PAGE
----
A Hidden Treasure in Southern Italy

If you’re ever on your way from Rome to the Amalfi coast, don’t miss a detour to Old Capua. Research and reading about ancient Rome as I prepared for my first trip to Italy I fell in love with Julius Caesar and Cicero and, in general, with ancient Rome. Many of the books written about that time mentioned Capua in one context or another, as it was home to gladiatorial combats and a famous gladiator school, and it was from this area that Spartacus came, back in 73 BC. The gate by which the Via Appia leaves Rome is even known as Porta Capena, as it leads to Capua.

When we told the Italian driver taking us from the Amalfi Coast to Rome that we wanted to detour to Capua, he thought we were crazy. “All my 17 years of driving people no one has ever asked me to take them to Capua,” he said. “Capua? Are you sure?” Assured that we did indeed want to pass by his suggested itinerary and go to Capua instead, he drove us up to the Santa Maria Capua Vetere amphitheatre, and it was one of the highlights of our trip. Santa Maria Capua Vetere amphiteatre

It cost a whole 2 euros to get in, and the old Italians in the ticket office were dismayed that there were two more of us visiting that day — they’d already sold tickets to at least 10 people, and couldn’t believe the crowd! While we were there we saw only two other visitors, and we were free to wander throughout the grounds to come and go as we wished. Which was great, but depressing as we thought about how this treasure was open to the elements and the whims of the visitors and lay unprotected. But the freedom to explore not only the upper seating levels but also to go underground in the passages where the gladiators waited their turn was fascinating and a never-to-be-forgotten experience.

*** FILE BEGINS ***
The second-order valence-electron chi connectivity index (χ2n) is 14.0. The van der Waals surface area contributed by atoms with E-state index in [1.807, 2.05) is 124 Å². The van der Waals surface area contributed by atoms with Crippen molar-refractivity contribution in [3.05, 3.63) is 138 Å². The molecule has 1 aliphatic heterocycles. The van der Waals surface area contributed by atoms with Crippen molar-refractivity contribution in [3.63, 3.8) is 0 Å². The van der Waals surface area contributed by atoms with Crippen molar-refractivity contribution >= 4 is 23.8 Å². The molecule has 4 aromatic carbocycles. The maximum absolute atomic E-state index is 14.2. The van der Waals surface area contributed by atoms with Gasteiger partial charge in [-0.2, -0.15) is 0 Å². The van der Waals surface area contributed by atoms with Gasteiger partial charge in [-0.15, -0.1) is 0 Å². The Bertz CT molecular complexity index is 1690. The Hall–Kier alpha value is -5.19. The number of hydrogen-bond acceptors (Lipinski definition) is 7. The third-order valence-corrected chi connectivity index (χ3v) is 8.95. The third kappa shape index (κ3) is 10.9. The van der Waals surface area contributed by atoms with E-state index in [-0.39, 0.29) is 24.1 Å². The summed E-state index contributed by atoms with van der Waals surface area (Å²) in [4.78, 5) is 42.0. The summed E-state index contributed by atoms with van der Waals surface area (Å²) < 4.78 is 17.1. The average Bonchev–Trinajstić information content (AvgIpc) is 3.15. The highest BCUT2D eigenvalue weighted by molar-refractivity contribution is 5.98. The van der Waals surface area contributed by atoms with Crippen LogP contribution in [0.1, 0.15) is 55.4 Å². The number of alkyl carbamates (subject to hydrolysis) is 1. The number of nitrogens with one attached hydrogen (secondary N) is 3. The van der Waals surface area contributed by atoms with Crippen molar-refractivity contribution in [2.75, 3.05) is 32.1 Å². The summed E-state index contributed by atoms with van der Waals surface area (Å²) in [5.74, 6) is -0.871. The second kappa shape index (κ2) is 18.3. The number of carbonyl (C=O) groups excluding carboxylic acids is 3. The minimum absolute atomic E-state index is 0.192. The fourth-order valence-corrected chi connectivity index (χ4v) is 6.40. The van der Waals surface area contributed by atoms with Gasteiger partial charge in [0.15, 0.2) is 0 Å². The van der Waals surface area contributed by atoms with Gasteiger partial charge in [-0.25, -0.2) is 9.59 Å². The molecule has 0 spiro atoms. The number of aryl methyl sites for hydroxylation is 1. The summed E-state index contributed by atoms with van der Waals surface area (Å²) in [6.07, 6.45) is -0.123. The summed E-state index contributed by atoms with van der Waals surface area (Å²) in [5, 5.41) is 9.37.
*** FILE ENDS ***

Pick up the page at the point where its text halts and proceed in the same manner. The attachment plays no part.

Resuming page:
I stood by myself underneath the amphitheater stage and imagined what it must have been like. As I closed my eyes to soak up the feeling birds started flying about and making mournful songs, as if the souls of the long-dead gladiators were speaking.

After exploring the subterranean passages and wandering the grounds, we visited the on-site Gladiator Museum, which had no English signs and was pretty hokey, but worth a quick visit. After wandering the grounds we returned to the ticket office and asked about the Mithraeum, which I thought was on the grounds, perhaps under the amphitheater. Our driver asked the man at the ticket office about it, and after an exchange in Italian none of which I could understand, the man closed the ticket office and headed to his car. We followed in our car, not sure what was going on. After a short drive into the town, the man parked the car near what seemed to be some old apartment buildings, opened a door in the wall and motioned for us to go inside.

We entered a small cave-like room with stairs. My husband and I started walking down, not sure where we were going or what we would see. After going down to the bottom level and turning the corner we saw a beautiful albeit faded fresco with faded but beautiful blue and red stars along the stuccoed side walls and a fresco in the center. The beautiful sanctuary dedicated to Mithras was discovered in 1922, and is believed to date from the 2nd century BC. It was small and there wasn’t much to see, but just the experience of being by ourselves in this ancient place of worship (it was used by followers of the mystery religion of Mithraism) was an amazing experience, and all for the price of 2 euros.
Mithraeum

It helps if you speak Italian or have someone who can translate for you as the people who work there don’t seem to speak English, and there are no signs in English, but even without that it’s definitely worth an off-the-beaten-path visit.

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